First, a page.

The stairs up to Batu caves had felt easier the second time. Hatshepsut had struggled but had never waned. Her fighting spirit and determination were wonderful to watch as we completed the climb. The caves offered a small, close and intimate insight into aspects of Hindu culture.  The candle was purchased, lit and placed alongside the candles of those who had visited before us.  We watched with large curious eyes as babies were handed to ‘holy men’ wrapped in cloth, who spoke special words into their ears and then rubbed a dusty powder onto their foreheads. Babies could be heard as they yelled from different parts of the cave and the closest one to us exercised his or her lungs to celebrate the return to its mothers’ arms.

We moved around embracing the smell of incense within the coolness of the evening which touched the faces of locals and expats alike. It was that funny time of year, that week between the celebration of Christmas and the new year where all days feel like ‘week endings’ and there is no need to check for tomorrow is yet another ‘holiday’.  The ease of our exploration was simply part of an already chilled spiritual experience.  One of the holy men who was arranging the flowers had called us over. We had not paid for a reading but he wanted to see us up close anyhow. We complied and walked to where he sat. He looked at us both, from one to the other with that look that passes the eyes and heads straight for the soul. He didn’t say anything but simply put a fingerprint of the special dust on each of our foreheads with a smile that said we may leave.  Sitting close by on the floor for a few minutes, we let the experience seep in.  It was an opportunity to just be which we both welcomed.

As we descended the cave, we spotted a dark-skinned photographer at ground level. His camera on a tripod and he with the air of an enthusiastic amateur trying to position himself well for the best shots. With her new eyes and my seasoned eyes, it was hard to decipher if he were Asian or African. We wondered if he were African, would he be part of the large Nigerian population who had made Malaysia their home or might he be from the Caribbean?  It had been fun playing this game of identity.  In my years on this land, I had discovered just how complex this could be and,  especially after I was so used to the old tried and tested methods of diversity and labeling in the UK. I knew that my old friend Elanor’s wise words often came to mind for her challenge to me that there were only 7 facial types in the world had begun to make sense now. Physiognomy was very real here as I saw Chinese, Indian and Malay people with the same features as my family and friends. The secret was out and we really were connected.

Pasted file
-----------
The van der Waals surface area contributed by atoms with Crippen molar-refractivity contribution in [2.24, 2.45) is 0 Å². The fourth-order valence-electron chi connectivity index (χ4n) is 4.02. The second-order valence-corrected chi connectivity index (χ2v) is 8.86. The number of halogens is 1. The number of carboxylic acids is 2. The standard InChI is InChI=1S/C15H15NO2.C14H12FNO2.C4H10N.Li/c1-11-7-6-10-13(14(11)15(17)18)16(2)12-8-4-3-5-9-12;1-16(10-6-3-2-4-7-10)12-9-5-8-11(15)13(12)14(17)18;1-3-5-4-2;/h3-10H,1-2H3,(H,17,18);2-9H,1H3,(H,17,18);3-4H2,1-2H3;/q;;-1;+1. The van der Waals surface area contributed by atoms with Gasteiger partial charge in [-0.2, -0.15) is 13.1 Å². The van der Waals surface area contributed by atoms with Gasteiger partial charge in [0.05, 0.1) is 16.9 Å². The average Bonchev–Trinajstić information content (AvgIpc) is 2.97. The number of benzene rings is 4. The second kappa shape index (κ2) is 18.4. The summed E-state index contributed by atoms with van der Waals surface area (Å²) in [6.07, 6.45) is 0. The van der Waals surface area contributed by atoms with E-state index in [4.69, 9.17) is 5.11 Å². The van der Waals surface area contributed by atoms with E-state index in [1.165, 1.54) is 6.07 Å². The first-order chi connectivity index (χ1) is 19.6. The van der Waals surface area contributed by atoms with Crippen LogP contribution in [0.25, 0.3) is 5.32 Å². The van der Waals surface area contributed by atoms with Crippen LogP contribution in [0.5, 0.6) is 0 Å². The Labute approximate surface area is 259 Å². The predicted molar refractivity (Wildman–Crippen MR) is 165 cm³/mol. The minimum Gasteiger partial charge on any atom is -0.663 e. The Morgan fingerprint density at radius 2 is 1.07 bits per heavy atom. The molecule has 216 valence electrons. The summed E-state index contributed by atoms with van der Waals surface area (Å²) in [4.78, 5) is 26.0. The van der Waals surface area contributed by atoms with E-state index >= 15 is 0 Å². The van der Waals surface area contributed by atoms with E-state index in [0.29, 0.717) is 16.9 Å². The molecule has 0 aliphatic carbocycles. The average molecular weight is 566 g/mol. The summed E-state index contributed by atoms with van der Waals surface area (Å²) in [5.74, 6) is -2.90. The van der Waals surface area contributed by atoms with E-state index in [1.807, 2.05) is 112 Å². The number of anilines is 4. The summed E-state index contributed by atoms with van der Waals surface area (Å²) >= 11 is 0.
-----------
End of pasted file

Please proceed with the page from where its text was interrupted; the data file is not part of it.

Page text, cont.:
‘Do you think he’s black ?’, Hatty asked. I looked at her knowing that I now hear that question in different ways. To unpack it or not with her was the question to myself. I decided not to.

‘He may be from Africa’, I surmised due to his beautiful black blue skin. I didn’t want to commit though as I had seen ‘Asian’ men with this skin tone too. His cap hid his eyes but his face and hands were that dark smooth chocolate color.

As we walked closer I decided to approach him. Something said go for it

Hi, what camera are you using? I asked casually and confidently.  As a trained photographer, it was a conversation topic I was able to engage with.

His smile was warm and it included Hatty and myself in its acknowledgment. I heard his accent before his answer.

It’s a canon…

‘Wait! You’re a Jamaica’, I squealed.   It was the sweet Jamaican accent that those born there have.  The one that some of us from the UK,  develop who live there long enough or we try hard to imitate.  The one that reminds you of fresh ackee, breadfruit, June plums and genip, that is blue and clear like the Caribbean sea herself.

Whaaaaaaa!  He smiled. I was wondering as you were coming down the stairs. I wasn’t sure if I should ask though’, he said apologetically.

‘We were wondering too’, I said